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Switzerland: land of chocolate, cuckoo clocks and banking secrecy

FRFI 218 December 2010/January 2011

Internationally Switzerland is famous for its neutrality, for having the best chocolate in the world, its world-class skiing resorts, a long tradition of watch-making and, of course, banks that are more than ready to manage and protect the assets of its rich clientele.

The capitalist system works like an organism with its vital centres (or hubs), such as New York, the City of London and Shanghai. But organisms generate waste that is filtered and recycled by specialised organs. Although financial hubs tend to get all the attention from the public and the media, financial recycling centres such as Switzerland are often overlooked.


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Money and armed force are central components in the construction of a European state. Blair was saying that Britain was not going to be left out of this process. Then, on 19 January, British Aerospace announced it was buying GEC's Marconi division in preference to partnership with French and German weapons producers. The cry 'Perfidious Albion' went up in continental boardrooms. Blair was said to be 'fuming'.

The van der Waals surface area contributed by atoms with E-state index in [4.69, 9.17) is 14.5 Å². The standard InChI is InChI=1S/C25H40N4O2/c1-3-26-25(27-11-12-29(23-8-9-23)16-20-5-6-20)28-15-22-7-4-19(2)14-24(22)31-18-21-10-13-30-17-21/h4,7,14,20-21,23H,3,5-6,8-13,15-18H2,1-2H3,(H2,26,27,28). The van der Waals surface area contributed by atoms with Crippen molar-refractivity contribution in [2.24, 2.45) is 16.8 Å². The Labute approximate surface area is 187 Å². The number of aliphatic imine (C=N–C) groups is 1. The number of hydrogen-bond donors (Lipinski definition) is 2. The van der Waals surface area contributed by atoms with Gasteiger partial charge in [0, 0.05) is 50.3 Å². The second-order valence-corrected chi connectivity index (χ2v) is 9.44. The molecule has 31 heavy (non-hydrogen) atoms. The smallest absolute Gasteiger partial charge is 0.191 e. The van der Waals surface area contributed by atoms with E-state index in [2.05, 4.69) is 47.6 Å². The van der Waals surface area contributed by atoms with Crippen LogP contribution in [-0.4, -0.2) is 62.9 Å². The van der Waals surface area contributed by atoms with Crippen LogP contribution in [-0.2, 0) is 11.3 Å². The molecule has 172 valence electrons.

Steps towards consolidating the European power bloc make the Labour government's attempt to straddle its two positions - being the USA's number one partner while moving closer to the European project - more precarious. Tensions increase with the global capitalist crisis, intensified rivalry for markets and profits and the looming prospect of trade war between the USA and Europe.


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Chechnya: Carnival of Reaction

FRFI 152 February / March 2000

Background to the conflict
Conflict between Russia and Chechnya goes back centuries. In recent times, an expanding Imperial Russia forcibly incorporated Chechnya in 1859. Shortly after the Bolshevik revolution, in May 1918, the North Caucasus Republic, which included Chechnya and Dagestan, declared independence. In September 1919, a North Caucasian Emirate was proclaimed. This proclamation led to an invasion of Chechnya by the Red Army in 1920 who suppressed anti-Bolshevik resistance by 1921. Chechnya became an autonomous region of the USSR from 1922 to 1936 when it was allied to Ingushetia as the Autonomous Republic of Chechno-Ingush.

After a short period of social tranquillity the collectivisation of agriculture, which was fiercely resisted by the Chechen peasantry, led to serious social unrest and rebellion. By the start of World War II the Chechen rebels had come to view the Nazi invaders as liberators. Only Hitler's orders to treat them as sub-humans, with the consequent repression, denied the Nazis the opportunity to create a significant anti-Soviet force.